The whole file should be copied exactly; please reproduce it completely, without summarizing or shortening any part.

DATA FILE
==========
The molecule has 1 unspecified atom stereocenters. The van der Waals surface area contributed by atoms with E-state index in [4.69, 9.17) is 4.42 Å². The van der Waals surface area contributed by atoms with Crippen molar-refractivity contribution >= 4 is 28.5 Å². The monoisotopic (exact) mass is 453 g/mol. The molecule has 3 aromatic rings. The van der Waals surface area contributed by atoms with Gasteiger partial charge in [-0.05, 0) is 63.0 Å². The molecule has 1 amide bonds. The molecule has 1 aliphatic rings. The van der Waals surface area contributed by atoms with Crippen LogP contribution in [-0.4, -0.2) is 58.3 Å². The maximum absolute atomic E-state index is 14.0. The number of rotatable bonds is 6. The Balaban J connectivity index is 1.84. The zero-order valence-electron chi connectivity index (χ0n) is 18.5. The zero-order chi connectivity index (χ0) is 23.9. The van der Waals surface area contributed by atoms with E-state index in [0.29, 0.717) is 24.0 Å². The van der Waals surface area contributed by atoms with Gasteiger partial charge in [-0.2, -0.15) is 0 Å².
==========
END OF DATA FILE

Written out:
The molecule has 1 unspecified atom stereocenters. The van der Waals surface area contributed by atoms with E-state index in [4.69, 9.17) is 4.42 Å². The van der Waals surface area contributed by atoms with Crippen molar-refractivity contribution >= 4 is 28.5 Å². The monoisotopic (exact) mass is 453 g/mol. The molecule has 3 aromatic rings. The van der Waals surface area contributed by atoms with Gasteiger partial charge in [-0.05, 0) is 63.0 Å². The molecule has 1 amide bonds. The molecule has 1 aliphatic rings. The van der Waals surface area contributed by atoms with Crippen LogP contribution in [-0.4, -0.2) is 58.3 Å². The maximum absolute atomic E-state index is 14.0. The number of rotatable bonds is 6. The Balaban J connectivity index is 1.84. The zero-order valence-electron chi connectivity index (χ0n) is 18.5. The zero-order chi connectivity index (χ0) is 23.9. The van der Waals surface area contributed by atoms with E-state index in [0.29, 0.717) is 24.0 Å². The van der Waals surface area contributed by atoms with Gasteiger partial charge in [-0.2, -0.15) is 0 Å².